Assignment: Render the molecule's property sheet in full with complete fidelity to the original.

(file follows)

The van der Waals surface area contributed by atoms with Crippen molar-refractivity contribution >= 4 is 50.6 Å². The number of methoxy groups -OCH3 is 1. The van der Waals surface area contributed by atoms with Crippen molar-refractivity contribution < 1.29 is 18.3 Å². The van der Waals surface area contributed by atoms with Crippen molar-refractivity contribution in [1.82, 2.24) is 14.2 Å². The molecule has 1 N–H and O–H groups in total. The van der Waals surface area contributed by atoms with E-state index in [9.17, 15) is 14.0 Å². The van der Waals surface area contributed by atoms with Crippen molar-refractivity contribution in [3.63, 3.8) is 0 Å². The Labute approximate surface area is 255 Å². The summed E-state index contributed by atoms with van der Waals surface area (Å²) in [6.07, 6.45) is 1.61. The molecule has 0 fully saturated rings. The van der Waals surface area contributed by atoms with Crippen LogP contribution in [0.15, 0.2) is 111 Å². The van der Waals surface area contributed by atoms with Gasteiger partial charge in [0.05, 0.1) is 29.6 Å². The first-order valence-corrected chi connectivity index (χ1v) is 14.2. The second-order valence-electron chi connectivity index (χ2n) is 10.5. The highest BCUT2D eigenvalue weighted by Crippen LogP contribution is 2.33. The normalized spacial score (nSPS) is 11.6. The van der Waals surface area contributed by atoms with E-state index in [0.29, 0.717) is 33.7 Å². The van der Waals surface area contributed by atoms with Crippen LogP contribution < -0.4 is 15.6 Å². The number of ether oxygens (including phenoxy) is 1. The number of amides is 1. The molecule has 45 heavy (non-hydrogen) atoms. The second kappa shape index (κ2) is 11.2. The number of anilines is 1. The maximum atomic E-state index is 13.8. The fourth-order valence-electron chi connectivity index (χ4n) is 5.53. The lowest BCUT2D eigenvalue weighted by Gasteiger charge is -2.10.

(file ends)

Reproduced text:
The van der Waals surface area contributed by atoms with Crippen molar-refractivity contribution >= 4 is 50.6 Å². The number of methoxy groups -OCH3 is 1. The van der Waals surface area contributed by atoms with Crippen molar-refractivity contribution < 1.29 is 18.3 Å². The van der Waals surface area contributed by atoms with Crippen molar-refractivity contribution in [1.82, 2.24) is 14.2 Å². The molecule has 1 N–H and O–H groups in total. The van der Waals surface area contributed by atoms with E-state index in [9.17, 15) is 14.0 Å². The van der Waals surface area contributed by atoms with Crippen molar-refractivity contribution in [3.63, 3.8) is 0 Å². The Labute approximate surface area is 255 Å². The summed E-state index contributed by atoms with van der Waals surface area (Å²) in [6.07, 6.45) is 1.61. The molecule has 0 fully saturated rings. The van der Waals surface area contributed by atoms with Crippen LogP contribution in [0.15, 0.2) is 111 Å². The van der Waals surface area contributed by atoms with Gasteiger partial charge in [0.05, 0.1) is 29.6 Å². The first-order valence-corrected chi connectivity index (χ1v) is 14.2. The second-order valence-electron chi connectivity index (χ2n) is 10.5. The highest BCUT2D eigenvalue weighted by Crippen LogP contribution is 2.33. The normalized spacial score (nSPS) is 11.6. The van der Waals surface area contributed by atoms with E-state index in [0.29, 0.717) is 33.7 Å². The van der Waals surface area contributed by atoms with Crippen LogP contribution < -0.4 is 15.6 Å². The number of ether oxygens (including phenoxy) is 1. The number of amides is 1. The molecule has 45 heavy (non-hydrogen) atoms. The second kappa shape index (κ2) is 11.2. The number of anilines is 1. The maximum atomic E-state index is 13.8. The fourth-order valence-electron chi connectivity index (χ4n) is 5.53. The lowest BCUT2D eigenvalue weighted by Gasteiger charge is -2.10.